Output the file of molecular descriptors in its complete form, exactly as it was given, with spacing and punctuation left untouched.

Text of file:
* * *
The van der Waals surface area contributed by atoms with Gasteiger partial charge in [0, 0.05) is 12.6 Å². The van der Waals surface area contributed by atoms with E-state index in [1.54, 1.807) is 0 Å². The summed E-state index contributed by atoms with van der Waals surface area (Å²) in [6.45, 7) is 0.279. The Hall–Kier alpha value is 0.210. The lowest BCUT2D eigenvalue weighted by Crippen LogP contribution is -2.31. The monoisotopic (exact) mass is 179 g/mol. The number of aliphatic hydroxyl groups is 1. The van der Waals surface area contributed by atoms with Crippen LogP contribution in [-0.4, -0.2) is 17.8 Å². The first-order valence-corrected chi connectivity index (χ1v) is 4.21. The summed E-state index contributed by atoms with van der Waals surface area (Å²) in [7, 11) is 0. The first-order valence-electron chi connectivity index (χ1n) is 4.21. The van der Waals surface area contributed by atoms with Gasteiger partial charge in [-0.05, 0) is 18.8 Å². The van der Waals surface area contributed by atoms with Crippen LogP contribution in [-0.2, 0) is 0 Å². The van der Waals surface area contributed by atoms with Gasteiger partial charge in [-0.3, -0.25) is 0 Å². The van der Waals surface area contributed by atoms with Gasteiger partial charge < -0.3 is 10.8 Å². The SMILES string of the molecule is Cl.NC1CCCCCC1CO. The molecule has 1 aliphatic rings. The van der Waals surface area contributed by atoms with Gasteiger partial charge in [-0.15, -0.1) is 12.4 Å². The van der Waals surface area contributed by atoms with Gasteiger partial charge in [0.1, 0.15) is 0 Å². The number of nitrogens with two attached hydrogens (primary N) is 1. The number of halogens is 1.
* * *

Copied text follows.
The van der Waals surface area contributed by atoms with Gasteiger partial charge in [0, 0.05) is 12.6 Å². The van der Waals surface area contributed by atoms with E-state index in [1.54, 1.807) is 0 Å². The summed E-state index contributed by atoms with van der Waals surface area (Å²) in [6.45, 7) is 0.279. The Hall–Kier alpha value is 0.210. The lowest BCUT2D eigenvalue weighted by Crippen LogP contribution is -2.31. The monoisotopic (exact) mass is 179 g/mol. The number of aliphatic hydroxyl groups is 1. The van der Waals surface area contributed by atoms with Crippen LogP contribution in [-0.4, -0.2) is 17.8 Å². The first-order valence-corrected chi connectivity index (χ1v) is 4.21. The summed E-state index contributed by atoms with van der Waals surface area (Å²) in [7, 11) is 0. The first-order valence-electron chi connectivity index (χ1n) is 4.21. The van der Waals surface area contributed by atoms with Gasteiger partial charge in [-0.05, 0) is 18.8 Å². The van der Waals surface area contributed by atoms with Crippen LogP contribution in [-0.2, 0) is 0 Å². The van der Waals surface area contributed by atoms with Gasteiger partial charge in [-0.3, -0.25) is 0 Å². The van der Waals surface area contributed by atoms with Gasteiger partial charge < -0.3 is 10.8 Å². The SMILES string of the molecule is Cl.NC1CCCCCC1CO. The molecule has 1 aliphatic rings. The van der Waals surface area contributed by atoms with Gasteiger partial charge in [-0.15, -0.1) is 12.4 Å². The van der Waals surface area contributed by atoms with Gasteiger partial charge in [0.1, 0.15) is 0 Å². The number of nitrogens with two attached hydrogens (primary N) is 1. The number of halogens is 1.